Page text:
Oman is often not considered as a destination.. But this is a huge mistake!

This country is one of the most versatile travel destinations out there, it has something to offer for every kind of traveller. You’ll not only see modern mosques and infinite golden dunes but also stunning wadis, canyons, quiet beaches and mud-brick villages.

Ready? We are going to share with you our 7 days road trip guide to Oman!


START – Muscat END – Muscat


WHEN DID WE GO – December

HIGHLIGHTS – Ran on golden sand dunes during sunset in Wahiba Sands, met goats in Jebel Shams, swam in a Wadi


1 – Muscat

2 – Muscat

3- Bimmah Sink Hole and Wadi Shab

4 – Wadi Bhani Khalid and Wahiba Sands

5 – Nizwa

6- Jebel Shams

7 – Misfat Al Abriyeen and Jabreen Castle


We highly recommend renting a car and discovering this country by road.

Public transportation in Oman is very limited and if you want to explore the country you’ll definitely need a car.

Don’t worry, the roads are in excellent condition and it’s very safe and easy to drive around on your own. So, no need to hire a guide or to join an expensive tour.

If you are planning to visit the desert by yourself remember to hire a 4×4 car: if not, you might rent a normal car as well.

Consider that, if you are going to spend a night in the desert, usually, the accomodation price includes the trasport to the hotel as well so, problem solved!


This will probably be your first stop on your Oman itinerary. You should spend at least 2 days enjoying this city’s beautiful mosques, souqs and beaches! Let’s see the best things to do in the city:

#1 Admire the Sultan Qaboos Grand Mosque:

So here we are, the largest mosque in Oman. This architecture will blow your mind, its beautifully symmetrical and smooth white marble floors make it one of the biggest highlights of the city.

The main prayer room is impressive too, with its 21 enormous woven Persian carpet and 14 metre tall crystal chandelier.

The mosque is open to non-Muslims from 8am to 11am, Saturday to Thursday and the entrance is free.

Get there as soon as it opens because it starts to get very crowded starting around 9 am; it’s much more enjoyable to explore this place in peace and quiet.

Visitors are asked to dress modestly, women must be covered to their ankles and wrists and must wear a headscarf otherwise they won’t be allowed in. If you forget to dress appropriately, however, you can hire some clothes there.

#2 Don’t miss Mutrah:

This district is located by the port and has lots of things to offer.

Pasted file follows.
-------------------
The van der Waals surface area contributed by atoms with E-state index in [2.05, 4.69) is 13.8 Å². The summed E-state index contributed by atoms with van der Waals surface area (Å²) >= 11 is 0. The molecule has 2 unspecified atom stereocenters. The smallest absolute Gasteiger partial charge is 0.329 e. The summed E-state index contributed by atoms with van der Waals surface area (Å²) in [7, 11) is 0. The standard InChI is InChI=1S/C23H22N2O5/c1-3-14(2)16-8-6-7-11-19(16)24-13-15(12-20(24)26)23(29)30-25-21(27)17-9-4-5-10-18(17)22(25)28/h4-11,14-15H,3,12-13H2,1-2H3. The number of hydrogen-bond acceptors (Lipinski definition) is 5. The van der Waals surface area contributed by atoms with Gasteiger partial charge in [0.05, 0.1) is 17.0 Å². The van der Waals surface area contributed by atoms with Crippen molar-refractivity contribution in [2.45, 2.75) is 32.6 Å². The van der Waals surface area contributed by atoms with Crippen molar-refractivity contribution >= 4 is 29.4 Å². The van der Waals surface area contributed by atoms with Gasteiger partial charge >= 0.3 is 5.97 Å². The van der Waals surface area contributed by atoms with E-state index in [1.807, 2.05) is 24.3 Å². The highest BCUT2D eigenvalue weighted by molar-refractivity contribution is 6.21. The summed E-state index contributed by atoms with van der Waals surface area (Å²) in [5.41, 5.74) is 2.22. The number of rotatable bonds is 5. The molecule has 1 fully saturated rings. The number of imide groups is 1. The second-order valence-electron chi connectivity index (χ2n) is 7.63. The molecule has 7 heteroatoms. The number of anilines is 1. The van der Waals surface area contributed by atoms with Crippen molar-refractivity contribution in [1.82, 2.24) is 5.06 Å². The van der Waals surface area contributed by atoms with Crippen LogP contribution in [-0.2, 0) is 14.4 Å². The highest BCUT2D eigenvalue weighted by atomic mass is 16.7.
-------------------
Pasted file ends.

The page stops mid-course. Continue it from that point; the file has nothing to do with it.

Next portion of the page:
You can join the locals for a stroll along the lovely seafront where white buildings and mosques stand out against the rocky mountains. Loose yourself in tiny back alleyways of the souq, stop for a fresh fruit juice before climbing to the top of Muttrah Fort for the breath-taking sunset views. We loved Mutrah, you should give it a chance!

#3 Visit Muscat Old city:

The Old quarter is separated from the modern one by the mountains. Bursting with old Arabian charm, it’s the place to come to discover history and the true culture of Oman’s capital. Stroll around the quarter and don’t forget to take a look at the strangely modern and colorful architecture of the Sultan’s palace.

#4 Relax on the beach:

The city offers numerous beaches. We were looking for a non-touristy and quiet spot to relax and we’ve found the perfect place! Qantab beach, around 15 minutes drive from Old Muscat, is a tiny fishing village with a beautiful beach, crystal clear water and scenic mountains on the background. A great place to recharge for a few hours!

#5 Visit Mohammed Al Ameen Mosque:

We’ve found this place by mistake, be prepared to have your mind blown.

This white marble mosque is out of tourist route so we had the chance to visit this amazing place all by ourselves. We absolutely recommend to go there, you’ll thank us later!


Roughly 1.5 hours drive from Muscat you’ll reach Bimmah Sinkhole (known locally as Hawaiyat Najm).

This is a 20m deep natural turquoise freshwater pool created by erosion, although it is believed by locals that Bimmah Sinkhole was created by a meteorite. You can pick your favorite version of the story!

We had a “Instagram vs Reality” moment here. In our minds, we pictured this crazy hole in the middle of the desert but the reality was a little bit different. There is a park built all around the sinkhole, with a gate, toilets and a children’s playground.

The park is open from 8 am to 8 pm. The Bimmah sinkhole gets very crowded so we recommend you to come very early in the morning.


Wadi Shab is on most people’s list of places to visit in Oman; and for good reasons!

From the Bimmah Sinkhole the Oman’s most popular wadi is only a 20 min drive away so you can combine these visits in the same day.

Wadi Shab stunning area, with impressive rock formations, wadi pools and hidden caves.